Ecologist Rhonda L. Millikin will offer her thoughts on “The Joy of Continuing Curiosity — Three Decades of Ecology Research” at the next Olympic Peninsula Audubon Society (OPAS) meeting, scheduled for 7-8:30 p.m. on Wednesday, Nov. 15, in the Rainshadow Hall at the Dungeness River Nature Center, 1943 W. Hendrickson Road.
The general public is welcome to attend.
Now semi-retired, Millikin has a career that spans more than three decades with the Canadian federal government — first with Forestry Canada, then later with Environment and Climate Change Canada.
Following her service in government, Millikin pursued advanced degrees in landscape horticulture and soil science. She is now combining these three scientific disciplines to develop an ecosystem sustainability approach to vineyard management.
More than 30 years ago, Millikin presented to OPAS on the work that became the focus of her PhD dissertation and the basis of two patented inventions: fusing radar and acoustics to passively locate and identify night-migrating birds in three-dimensional space.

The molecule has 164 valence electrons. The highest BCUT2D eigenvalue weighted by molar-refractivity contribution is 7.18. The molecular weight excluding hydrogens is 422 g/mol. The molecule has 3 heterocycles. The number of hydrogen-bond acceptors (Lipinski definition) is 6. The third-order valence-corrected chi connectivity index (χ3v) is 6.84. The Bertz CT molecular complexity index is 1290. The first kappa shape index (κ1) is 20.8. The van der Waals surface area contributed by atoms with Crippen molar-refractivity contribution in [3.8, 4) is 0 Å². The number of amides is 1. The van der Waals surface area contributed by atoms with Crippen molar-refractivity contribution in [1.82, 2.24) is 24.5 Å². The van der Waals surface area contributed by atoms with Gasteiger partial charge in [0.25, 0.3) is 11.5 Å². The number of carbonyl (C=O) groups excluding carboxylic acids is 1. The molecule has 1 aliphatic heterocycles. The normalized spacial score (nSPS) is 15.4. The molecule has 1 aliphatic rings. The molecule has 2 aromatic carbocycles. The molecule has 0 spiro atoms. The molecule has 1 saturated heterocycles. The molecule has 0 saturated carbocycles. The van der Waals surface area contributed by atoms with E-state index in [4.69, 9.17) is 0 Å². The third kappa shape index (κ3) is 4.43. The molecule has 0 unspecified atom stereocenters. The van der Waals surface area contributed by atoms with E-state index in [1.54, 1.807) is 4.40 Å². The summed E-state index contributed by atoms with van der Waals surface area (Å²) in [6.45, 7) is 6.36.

Subsequently, she formed EchoTrack, Inc., which applies her technology to identify and conserve stopover sites for migrating birds and to recommend safer siting of wind turbines in proximity to migration flyways across North America and in South Africa.
For the Audubon program, Millikin will share some key insights from her work on night bird migration as well as some current findings from the work of her graduate students on shorebird stopover flight behaviors. She will add a few ideas from her vineyard research that we all may apply to landscaping on the Olympic Peninsula to help mitigate the impacts of climate change.